Barry Trotz’s resignation from the Washington Capitals puts him at the head of the coaching free agent class. So, who might be willing to pay up to bring the Stanley Cup-winning coach aboard?
In the wake of the Washington Capitals’ Stanley Cup victory, it seemed set in stone that Barry Trotz would be back behind their bench next season. Everyone was saying all the right things, from GM Brian MacLellan to Trotz himself. And that’s what made Monday’s announcement that Trotz wouldn’t be returning so shocking.
The issues that led to Trotz’s departure seem clear enough, too. And it’s not that MacLellan or Capitals owner Ted Leonsis or really anyone in the Capitals organization holds any ill will. Matter of fact, this is nothing at all like the Mike Keenan situation with the New York Rangers back in 1994, the last time a Stanley Cup winning coach left his post immediately after winning the league title. Rather, it came down to matters of both term and money, which is to say Trotz wanted to be paid top dollar on a long-term deal and earn a salary that falls more in line with the $6-million salaries of Toronto Maple Leafs coach Mike Babcock and Chicago Blackhawks coach Joel Quenneville than the $2 million or so he was set to earn on an extension with the Capitals. Washington didn’t see that as the right move for the organization, however, and now Trotz is set to move on.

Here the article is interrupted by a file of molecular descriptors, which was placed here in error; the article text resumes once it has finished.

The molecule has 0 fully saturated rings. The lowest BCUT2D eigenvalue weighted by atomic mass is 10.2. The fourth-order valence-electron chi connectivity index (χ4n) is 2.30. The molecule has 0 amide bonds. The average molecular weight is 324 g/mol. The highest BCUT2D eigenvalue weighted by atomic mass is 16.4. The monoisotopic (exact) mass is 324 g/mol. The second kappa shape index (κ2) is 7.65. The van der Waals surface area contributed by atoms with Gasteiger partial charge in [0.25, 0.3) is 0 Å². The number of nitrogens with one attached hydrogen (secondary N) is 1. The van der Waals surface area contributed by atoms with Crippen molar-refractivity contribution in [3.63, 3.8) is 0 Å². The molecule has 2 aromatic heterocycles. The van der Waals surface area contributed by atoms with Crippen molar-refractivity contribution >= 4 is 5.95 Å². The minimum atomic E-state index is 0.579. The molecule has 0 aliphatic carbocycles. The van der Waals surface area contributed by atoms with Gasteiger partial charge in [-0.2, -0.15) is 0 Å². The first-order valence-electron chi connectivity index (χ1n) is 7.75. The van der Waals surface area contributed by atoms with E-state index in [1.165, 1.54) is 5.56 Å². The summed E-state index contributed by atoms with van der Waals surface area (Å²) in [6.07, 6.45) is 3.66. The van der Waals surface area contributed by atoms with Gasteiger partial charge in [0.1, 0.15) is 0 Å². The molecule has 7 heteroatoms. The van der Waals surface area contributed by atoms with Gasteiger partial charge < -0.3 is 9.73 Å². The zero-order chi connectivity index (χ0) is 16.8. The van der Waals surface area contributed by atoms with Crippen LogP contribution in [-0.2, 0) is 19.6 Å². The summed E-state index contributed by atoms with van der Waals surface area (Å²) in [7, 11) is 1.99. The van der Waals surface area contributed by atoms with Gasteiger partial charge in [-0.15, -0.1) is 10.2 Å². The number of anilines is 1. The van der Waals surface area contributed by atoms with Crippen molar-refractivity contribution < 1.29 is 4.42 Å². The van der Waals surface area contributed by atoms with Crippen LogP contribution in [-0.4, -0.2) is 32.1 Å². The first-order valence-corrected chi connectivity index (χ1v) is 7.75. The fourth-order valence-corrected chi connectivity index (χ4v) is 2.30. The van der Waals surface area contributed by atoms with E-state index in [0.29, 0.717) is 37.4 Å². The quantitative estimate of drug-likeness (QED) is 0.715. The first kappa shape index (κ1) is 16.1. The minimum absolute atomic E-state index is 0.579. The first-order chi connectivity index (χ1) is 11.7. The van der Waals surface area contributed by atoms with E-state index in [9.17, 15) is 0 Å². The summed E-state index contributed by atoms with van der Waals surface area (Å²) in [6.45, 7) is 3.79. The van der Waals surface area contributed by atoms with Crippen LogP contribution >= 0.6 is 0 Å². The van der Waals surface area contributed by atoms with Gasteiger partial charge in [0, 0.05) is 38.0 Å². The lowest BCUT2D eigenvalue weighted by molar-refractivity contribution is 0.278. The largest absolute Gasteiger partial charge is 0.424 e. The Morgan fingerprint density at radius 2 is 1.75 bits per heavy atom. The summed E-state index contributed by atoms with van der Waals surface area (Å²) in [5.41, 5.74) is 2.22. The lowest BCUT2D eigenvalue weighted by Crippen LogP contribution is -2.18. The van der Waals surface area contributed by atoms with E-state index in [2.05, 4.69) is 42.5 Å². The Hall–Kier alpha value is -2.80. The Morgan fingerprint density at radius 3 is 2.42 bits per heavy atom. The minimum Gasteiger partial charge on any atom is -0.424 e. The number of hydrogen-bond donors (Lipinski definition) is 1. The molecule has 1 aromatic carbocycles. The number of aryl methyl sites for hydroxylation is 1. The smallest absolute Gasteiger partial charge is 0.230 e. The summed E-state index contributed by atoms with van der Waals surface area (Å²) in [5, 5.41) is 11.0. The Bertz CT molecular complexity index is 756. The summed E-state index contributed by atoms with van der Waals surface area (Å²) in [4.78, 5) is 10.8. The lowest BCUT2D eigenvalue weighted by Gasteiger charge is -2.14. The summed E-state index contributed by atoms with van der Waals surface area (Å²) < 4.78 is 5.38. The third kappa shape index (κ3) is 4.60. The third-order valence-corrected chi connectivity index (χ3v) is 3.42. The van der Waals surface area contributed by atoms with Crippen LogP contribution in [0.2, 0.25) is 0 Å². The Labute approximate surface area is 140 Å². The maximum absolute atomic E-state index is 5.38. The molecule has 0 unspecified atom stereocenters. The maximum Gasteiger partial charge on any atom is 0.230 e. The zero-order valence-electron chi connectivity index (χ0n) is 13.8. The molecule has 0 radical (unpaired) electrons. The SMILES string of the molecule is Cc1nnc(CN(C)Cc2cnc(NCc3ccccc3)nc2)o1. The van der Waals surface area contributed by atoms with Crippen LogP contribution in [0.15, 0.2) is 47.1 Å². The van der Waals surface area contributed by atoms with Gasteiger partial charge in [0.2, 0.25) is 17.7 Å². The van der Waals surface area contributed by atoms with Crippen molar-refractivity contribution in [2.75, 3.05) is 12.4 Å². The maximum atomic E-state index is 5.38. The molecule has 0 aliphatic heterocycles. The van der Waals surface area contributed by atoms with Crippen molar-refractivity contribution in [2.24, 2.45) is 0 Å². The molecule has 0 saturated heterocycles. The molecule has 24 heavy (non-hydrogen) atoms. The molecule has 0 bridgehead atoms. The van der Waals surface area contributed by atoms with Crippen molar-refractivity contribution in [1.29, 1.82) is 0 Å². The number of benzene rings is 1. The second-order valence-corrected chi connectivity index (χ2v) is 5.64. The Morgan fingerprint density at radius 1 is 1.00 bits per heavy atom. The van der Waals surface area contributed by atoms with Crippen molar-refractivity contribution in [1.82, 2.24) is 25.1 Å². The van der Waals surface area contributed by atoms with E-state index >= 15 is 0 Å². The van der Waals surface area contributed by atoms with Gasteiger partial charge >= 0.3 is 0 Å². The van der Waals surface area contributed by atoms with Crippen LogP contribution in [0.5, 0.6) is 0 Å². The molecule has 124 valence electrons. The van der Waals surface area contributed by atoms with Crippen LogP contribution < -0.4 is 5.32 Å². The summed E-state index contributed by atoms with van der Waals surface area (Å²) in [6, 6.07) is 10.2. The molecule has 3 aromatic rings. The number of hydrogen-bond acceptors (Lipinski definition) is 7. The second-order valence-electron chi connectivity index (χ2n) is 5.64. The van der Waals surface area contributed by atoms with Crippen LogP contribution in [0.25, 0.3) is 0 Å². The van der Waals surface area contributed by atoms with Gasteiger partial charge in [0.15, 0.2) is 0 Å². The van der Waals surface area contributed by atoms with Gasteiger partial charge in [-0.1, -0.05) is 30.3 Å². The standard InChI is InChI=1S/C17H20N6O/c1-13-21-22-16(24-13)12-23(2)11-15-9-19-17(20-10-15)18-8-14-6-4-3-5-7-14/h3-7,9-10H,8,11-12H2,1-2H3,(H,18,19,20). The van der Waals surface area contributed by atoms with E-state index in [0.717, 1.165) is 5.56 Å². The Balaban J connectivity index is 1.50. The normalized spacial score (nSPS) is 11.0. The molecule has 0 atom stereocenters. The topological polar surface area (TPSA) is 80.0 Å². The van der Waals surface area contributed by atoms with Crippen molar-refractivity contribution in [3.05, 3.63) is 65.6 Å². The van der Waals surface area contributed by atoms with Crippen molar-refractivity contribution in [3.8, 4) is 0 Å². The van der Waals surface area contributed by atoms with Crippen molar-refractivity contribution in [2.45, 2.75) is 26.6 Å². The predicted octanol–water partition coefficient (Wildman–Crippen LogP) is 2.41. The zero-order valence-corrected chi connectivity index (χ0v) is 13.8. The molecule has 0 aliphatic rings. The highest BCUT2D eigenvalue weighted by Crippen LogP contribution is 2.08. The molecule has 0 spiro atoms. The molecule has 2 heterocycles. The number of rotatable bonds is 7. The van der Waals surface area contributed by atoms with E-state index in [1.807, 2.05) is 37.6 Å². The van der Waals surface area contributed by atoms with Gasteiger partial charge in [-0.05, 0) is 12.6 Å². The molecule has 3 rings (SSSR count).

Now, though, it becomes a matter of Trotz finding a team willing to pay him top dollar and bring aboard the NHL’s most recent Stanley Cup-winning coach. It seems unlikely that will be the course of action for any team that has recently made its hire, such as the St. Louis Blues or Buffalo Sabres, nor does it seem like the low-budget teams — the Ottawa Senators, for instance — will spend more than a few million dollars to bring Trotz to town, even if they could be in need of or considering a change behind the bench.